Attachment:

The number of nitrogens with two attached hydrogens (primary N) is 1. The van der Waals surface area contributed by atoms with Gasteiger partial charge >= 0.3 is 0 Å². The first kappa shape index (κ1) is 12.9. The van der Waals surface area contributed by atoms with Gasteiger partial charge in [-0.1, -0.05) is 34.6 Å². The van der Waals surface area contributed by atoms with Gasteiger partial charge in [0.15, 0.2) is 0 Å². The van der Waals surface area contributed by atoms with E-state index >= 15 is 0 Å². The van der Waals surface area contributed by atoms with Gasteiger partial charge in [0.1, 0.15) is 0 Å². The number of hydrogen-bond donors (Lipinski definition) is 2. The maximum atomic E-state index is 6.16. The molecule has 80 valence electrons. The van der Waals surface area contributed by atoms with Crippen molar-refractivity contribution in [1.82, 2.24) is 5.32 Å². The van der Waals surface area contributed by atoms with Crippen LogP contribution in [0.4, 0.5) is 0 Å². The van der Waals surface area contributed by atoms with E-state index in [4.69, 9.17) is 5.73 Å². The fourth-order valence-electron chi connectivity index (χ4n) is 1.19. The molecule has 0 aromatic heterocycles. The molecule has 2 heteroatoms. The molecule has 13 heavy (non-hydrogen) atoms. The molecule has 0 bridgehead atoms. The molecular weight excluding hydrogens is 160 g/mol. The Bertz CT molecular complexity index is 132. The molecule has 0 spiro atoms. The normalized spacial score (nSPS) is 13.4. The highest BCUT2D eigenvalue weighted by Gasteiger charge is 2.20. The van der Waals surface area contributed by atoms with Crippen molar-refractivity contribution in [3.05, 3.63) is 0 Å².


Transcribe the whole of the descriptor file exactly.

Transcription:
The number of nitrogens with two attached hydrogens (primary N) is 1. The van der Waals surface area contributed by atoms with Gasteiger partial charge >= 0.3 is 0 Å². The first kappa shape index (κ1) is 12.9. The van der Waals surface area contributed by atoms with Gasteiger partial charge in [-0.1, -0.05) is 34.6 Å². The van der Waals surface area contributed by atoms with Gasteiger partial charge in [0.15, 0.2) is 0 Å². The van der Waals surface area contributed by atoms with E-state index >= 15 is 0 Å². The van der Waals surface area contributed by atoms with Gasteiger partial charge in [0.1, 0.15) is 0 Å². The number of hydrogen-bond donors (Lipinski definition) is 2. The maximum atomic E-state index is 6.16. The molecule has 80 valence electrons. The van der Waals surface area contributed by atoms with Crippen molar-refractivity contribution in [1.82, 2.24) is 5.32 Å². The van der Waals surface area contributed by atoms with Crippen LogP contribution in [0.4, 0.5) is 0 Å². The van der Waals surface area contributed by atoms with E-state index in [4.69, 9.17) is 5.73 Å². The fourth-order valence-electron chi connectivity index (χ4n) is 1.19. The molecule has 0 aromatic heterocycles. The molecule has 2 heteroatoms. The molecule has 13 heavy (non-hydrogen) atoms. The molecule has 0 bridgehead atoms. The molecular weight excluding hydrogens is 160 g/mol. The Bertz CT molecular complexity index is 132. The molecule has 0 spiro atoms. The normalized spacial score (nSPS) is 13.4. The highest BCUT2D eigenvalue weighted by Gasteiger charge is 2.20. The van der Waals surface area contributed by atoms with Crippen molar-refractivity contribution in [3.05, 3.63) is 0 Å².